Review: Daughter of the Deep

Daughter of the Deep by Rick Riordan

Rating: 3.5 out of 5.

I’ve loved Riordan’s books since I was seven, so even though Daughter of the Deep isn’t one of his Percy Jackson books, I thought I’d give it a try.

Read: June 19 – June 30, 2023

Book contains: mass murder/destruction, betrayal, manipulation

Hard to Get Into; Ending Made Me Cry

Ana Dakkar is a fourteen-year-old freshman student at Harding-Pencroft, a five-year boarding school for marine sciences. She, along with her nineteen classmates and their professor, Dr. Hewett, are just leaving for their end of year trials (in lieu of exams) when tragedy strikes. With their rival school, Land Institute, after them, Ana learns the esteemed ancestry of her family and is swept away by a tide of doom, despair, and desperation.

This book is basically a sequel (has been written that way) to Jules Verne’s 20,000 Leagues Under the Sea and The Mysterious Island, though it can be read and understood successfully without reading those books first. (Both books have been added to my TBR shelf.)

To be honest, it was really hard to get into this book. Maybe because it wasn’t in the same world as other books by this favourite author of mine. Maybe because I was in an odd mood the week I picked it up. I don’t know. But as I continued, I found that I did, in fact, enjoy it, though not as much as I’d hoped to. It’s not a book that I’d read again now that I’ve read it once, which is why I left it at 3.5 stars.

It’s written in first person present tense, from the perspective of Ana Dakkar. She is on the cusp of her fifteenth birthday, has an older brother, and is a member of the freshman class at Harding-Pencroft. It’s quite an elite school, and there are only twenty teens left in her year (after others dropped out due to the intensity of the program). She’s a member of House Dolphin, which is known for communications, exploration, cryptography, and counterintelligence. She’s a great communicator because of this. Also, much of the descriptions and comparisons she gives when narrating are related to sea creatures or the ocean, which I found very cool. Riordan always does well in writing in the voice of his characters, rather than as himself. The tone remains consistent, though, which pleases me. Like much of his other work, Riordan uses humour to tackle darker topics, though it can be serious when it needs to be.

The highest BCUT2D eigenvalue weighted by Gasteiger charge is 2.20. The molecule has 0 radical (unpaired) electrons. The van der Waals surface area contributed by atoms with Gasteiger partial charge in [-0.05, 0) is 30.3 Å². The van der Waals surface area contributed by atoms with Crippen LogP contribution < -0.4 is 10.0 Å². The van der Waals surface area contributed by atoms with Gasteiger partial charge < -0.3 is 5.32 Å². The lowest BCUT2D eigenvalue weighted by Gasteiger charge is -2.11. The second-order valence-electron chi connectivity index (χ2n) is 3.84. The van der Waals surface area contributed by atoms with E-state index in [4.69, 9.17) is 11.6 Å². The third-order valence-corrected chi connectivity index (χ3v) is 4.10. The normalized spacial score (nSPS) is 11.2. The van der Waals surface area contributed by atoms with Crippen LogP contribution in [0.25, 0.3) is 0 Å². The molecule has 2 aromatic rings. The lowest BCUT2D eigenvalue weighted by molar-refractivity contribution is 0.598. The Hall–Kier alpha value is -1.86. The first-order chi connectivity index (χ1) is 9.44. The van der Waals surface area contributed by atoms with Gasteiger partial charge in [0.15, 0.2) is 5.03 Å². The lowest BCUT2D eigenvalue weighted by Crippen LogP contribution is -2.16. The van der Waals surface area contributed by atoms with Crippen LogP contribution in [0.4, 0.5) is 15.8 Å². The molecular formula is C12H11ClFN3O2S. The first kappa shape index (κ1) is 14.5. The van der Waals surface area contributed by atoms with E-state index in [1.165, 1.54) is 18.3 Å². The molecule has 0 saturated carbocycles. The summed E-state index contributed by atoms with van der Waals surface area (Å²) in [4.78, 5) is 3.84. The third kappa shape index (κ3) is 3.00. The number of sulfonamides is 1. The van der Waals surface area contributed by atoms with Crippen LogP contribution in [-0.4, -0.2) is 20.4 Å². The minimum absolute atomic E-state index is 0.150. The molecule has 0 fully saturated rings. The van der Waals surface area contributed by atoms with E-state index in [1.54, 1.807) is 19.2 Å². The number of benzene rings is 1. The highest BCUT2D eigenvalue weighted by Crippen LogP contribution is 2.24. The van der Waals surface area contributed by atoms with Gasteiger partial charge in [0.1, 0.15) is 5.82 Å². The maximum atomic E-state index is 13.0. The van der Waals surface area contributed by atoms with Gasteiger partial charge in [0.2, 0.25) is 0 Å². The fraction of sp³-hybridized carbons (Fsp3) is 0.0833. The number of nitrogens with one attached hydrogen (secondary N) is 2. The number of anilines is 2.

Ana Dakkar is the main character, along with her two close friends, Nelinha da Silva and Ester Harding, representatives of House Cephalopod and House Orca respectively. There is also Gemini Twain, a member of House Shark, and the rest of their classmates, many of whom are named and who do stuff but are not really delved into.

The cast is very diverse, not only in race and ethnicity, but in religion and other aspects as well. Ana (the main character) is Indian, Nelinha is a Brazilian scholarship student, Gemini is a black Morman, Ester is on the autism spectrum, etc.

As always, Riordan delivers detailed and quality work. It really feels like he understands what he’s writing, and I’m confident that he’s done the necessary research to get it to this level. From the marine science aspects to relative comments to naval command—I didn’t understand much so I can’t say for certain, but it felt right.

I admit it was a bit strange to read a female protagonist from Riordan, as he’s a man in his fifties. There was even mention of menstrual cramps, which many authors shy away from, especially in children’s fiction, so I can applaud Riordan for potentially stepping out of his comfort zone to touch upon real-life struggles within a fictional tale.

While I struggled to really get into this book, I really enjoyed it by the end. It had twists and turns, cliffhangers and suspense, action and adventure, and, of course, the ending made me tear up just a little. There was some real emotion in these pages, and I really recommend reading and sticking with this book. You won’t regret it.

Related Reviews:
Percy Jackson and the Olympians, The Lightning Thief
20,000 Leagues Under the Sea [eventually]

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